Rogers Home Phone Trial: Part 1 – The Install

Because of my recent negative experience with Bell Canada, Rogers offered me a one month trial of their Home Phone service. I jumped at the chance to try it out as I really wanted to see what Bell Canada’s main competition had to offer. If I was impressed, I would even consider switching. So I made arrangements to make this happen. Rogers gave me a three hour window for the install on a Saturday morning (between 8 AM and 11 AM specifically). That’s great as the last time I dealt with Bell, they gave me 9 AM – 5 PM as a window. Which meant that I had to eat a days worth of business to wait for them (of course they also didn’t show up…. But I digress). Clearly Rogers is trying to account for the fact that their customers have busy lives.

One thing that did bother my wife is the fact that when “Kenny” the Rogers tech called to confirm that we were home shortly before 10AM, “Kenny” asked what the problem was. He seemed to have no clue that we were getting a home phone install. My wife put it this way: “It’s like a doctor walking into an operating room and asking what he has to do. That doesn’t inspire confidence.” I can see how she would feel that way, and my response to that would be that Rogers techs likely have to deal with “trouble tickets” (meaning that they have to fix stuff) most of the time, which would explain his question. Having said that, you’d think that the work order that “Kenny” got would have the relevant details on it.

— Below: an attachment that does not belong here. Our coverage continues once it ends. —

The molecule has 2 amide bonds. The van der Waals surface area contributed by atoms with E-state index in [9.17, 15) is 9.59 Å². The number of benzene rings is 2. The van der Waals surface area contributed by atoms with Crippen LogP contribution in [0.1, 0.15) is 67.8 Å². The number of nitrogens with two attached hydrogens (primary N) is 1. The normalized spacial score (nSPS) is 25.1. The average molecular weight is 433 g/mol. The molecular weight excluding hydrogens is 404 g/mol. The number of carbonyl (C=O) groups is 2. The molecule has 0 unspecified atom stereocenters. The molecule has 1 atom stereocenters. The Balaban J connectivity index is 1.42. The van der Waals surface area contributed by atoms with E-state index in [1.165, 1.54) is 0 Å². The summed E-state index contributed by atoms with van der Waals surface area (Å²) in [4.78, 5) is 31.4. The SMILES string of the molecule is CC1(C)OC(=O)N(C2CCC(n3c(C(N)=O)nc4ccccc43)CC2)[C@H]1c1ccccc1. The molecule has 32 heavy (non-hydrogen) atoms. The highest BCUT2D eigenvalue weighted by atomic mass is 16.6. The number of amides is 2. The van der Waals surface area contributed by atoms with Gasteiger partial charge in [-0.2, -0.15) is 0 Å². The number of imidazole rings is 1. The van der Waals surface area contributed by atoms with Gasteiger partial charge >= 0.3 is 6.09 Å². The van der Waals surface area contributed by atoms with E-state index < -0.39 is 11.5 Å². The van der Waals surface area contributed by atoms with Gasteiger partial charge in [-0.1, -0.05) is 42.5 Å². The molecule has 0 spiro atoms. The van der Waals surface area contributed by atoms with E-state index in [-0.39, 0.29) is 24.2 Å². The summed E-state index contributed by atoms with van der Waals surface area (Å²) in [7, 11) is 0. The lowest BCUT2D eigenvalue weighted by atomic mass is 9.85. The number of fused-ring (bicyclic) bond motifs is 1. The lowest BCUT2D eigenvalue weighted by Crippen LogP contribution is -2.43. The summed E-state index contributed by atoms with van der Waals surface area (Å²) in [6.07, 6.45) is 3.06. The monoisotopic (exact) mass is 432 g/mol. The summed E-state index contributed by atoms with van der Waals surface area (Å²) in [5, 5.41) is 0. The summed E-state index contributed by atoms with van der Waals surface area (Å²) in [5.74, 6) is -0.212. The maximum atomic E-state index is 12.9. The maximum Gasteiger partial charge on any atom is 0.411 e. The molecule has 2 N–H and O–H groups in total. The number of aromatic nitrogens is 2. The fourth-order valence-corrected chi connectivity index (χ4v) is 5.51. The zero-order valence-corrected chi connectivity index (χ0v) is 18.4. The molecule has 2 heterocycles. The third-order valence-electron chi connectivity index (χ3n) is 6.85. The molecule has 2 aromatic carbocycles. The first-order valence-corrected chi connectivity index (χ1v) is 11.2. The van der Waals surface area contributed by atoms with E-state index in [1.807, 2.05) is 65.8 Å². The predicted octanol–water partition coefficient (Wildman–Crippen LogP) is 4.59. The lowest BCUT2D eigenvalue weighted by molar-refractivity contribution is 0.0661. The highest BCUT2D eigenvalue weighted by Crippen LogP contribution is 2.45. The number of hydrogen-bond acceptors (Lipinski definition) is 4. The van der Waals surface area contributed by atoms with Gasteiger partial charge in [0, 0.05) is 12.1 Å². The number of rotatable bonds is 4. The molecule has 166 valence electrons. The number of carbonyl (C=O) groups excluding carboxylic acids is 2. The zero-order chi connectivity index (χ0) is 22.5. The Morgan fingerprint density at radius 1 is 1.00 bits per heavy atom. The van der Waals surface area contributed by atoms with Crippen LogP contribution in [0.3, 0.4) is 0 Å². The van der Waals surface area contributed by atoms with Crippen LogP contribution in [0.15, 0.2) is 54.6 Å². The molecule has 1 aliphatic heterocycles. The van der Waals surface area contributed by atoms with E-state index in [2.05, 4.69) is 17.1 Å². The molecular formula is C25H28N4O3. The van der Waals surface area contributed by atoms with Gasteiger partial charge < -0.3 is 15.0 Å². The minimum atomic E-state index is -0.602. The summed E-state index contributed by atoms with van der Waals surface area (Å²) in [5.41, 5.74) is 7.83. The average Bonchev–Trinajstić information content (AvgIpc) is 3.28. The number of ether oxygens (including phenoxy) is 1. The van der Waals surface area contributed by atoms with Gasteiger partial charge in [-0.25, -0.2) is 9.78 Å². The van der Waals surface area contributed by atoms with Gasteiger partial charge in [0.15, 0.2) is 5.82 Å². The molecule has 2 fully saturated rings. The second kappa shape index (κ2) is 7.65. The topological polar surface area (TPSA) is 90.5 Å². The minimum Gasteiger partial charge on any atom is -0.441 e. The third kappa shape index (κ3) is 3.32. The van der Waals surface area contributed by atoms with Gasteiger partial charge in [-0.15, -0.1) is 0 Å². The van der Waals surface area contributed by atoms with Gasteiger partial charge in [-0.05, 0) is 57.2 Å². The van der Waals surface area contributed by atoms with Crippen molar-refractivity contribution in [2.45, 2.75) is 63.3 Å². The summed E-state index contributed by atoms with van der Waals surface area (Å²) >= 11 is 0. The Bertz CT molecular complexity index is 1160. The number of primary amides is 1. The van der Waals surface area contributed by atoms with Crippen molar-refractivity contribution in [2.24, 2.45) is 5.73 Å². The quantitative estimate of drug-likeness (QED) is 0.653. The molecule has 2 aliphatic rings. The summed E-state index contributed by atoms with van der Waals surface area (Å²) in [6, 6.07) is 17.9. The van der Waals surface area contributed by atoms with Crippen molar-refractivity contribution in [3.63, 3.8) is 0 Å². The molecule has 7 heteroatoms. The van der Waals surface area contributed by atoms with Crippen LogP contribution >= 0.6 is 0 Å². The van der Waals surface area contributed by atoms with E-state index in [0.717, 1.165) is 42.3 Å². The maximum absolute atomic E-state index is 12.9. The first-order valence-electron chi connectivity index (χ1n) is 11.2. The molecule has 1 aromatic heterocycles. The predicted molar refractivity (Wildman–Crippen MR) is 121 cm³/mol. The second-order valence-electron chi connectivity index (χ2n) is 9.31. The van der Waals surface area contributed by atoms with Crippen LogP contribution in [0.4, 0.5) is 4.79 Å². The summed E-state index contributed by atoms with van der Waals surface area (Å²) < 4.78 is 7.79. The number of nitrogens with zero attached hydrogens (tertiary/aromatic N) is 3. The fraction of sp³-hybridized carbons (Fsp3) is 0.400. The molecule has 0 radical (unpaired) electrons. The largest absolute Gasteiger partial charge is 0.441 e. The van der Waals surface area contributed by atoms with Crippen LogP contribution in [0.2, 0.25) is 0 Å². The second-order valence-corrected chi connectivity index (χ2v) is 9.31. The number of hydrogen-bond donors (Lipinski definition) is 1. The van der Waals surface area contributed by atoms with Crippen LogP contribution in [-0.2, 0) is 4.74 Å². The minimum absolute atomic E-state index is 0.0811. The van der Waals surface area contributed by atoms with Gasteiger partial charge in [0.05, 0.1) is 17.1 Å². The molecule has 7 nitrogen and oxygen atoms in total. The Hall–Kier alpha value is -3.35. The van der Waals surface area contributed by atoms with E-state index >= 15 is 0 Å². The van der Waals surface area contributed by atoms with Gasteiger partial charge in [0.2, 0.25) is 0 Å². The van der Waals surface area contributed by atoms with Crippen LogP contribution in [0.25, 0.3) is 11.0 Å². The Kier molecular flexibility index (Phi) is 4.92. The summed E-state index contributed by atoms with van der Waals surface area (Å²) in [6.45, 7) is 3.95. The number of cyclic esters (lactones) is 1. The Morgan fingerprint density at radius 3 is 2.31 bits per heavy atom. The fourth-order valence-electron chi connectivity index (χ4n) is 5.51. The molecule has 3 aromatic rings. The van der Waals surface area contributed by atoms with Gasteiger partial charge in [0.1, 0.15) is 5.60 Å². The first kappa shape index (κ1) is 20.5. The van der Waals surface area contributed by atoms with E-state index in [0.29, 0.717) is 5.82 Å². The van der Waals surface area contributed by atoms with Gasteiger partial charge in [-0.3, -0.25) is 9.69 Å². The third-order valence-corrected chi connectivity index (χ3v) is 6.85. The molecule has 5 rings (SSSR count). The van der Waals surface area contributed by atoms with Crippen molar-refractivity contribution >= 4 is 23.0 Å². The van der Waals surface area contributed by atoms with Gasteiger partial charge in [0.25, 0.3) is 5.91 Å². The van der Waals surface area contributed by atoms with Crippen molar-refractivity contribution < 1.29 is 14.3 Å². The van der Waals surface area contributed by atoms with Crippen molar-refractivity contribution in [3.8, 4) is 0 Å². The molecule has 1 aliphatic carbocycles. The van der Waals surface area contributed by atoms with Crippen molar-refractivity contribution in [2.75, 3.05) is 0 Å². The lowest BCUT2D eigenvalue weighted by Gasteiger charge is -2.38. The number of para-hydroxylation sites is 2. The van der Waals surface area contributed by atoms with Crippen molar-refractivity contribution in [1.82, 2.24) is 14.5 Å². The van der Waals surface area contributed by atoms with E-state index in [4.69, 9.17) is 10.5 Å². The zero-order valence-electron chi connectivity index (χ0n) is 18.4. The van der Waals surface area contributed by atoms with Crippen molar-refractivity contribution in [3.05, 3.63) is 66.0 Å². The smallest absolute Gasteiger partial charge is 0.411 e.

In any case, “Kenny” arrived about 15 minutes later. He advised us to put a new phone jack near the Rogers hardware that would give us home phone (rather than recycling the existing jacks) as he wanted to ensure that we wouldn’t have problems with the existing jacks which often are old and unreliable. That was a logical suggestion and I went for that. So he got to work and in less than 20 minutes, we had Home Phone. Now I tried dialing the new Rogers number and I discovered that I had voice mail, but I didn’t see the TV call display feature on my HDTV. Perhaps I needed to set something up? Since there were no manuals left behind, I couldn’t do what I tell customers to do which is to RTFM. Suggestion to Rogers: Give your users a manual. It would likely deflect some customer support calls and make people like me who want to solve issues on their own an avenue to do so. Oh yeah, “Kenny” forgot a splitter when he left. I’ll hang onto it and give it back to Rogers at some point. One thing I should note is that “Kenny” on his way out the door said “Thank you for choosing Rogers.” That’s new. I guess it’s a sign that Rogers is trying to be more customer focused.

In any case, I will spend the rest of the weekend trying out Home Phone. I’ll report back with what I find.

4 Responses to “Rogers Home Phone Trial: Part 1 – The Install”

  1. Daphoid Says:

    That’s a lot better more normal then when we upgraded from Extreme to Extreme Plus internet (which required a new modem).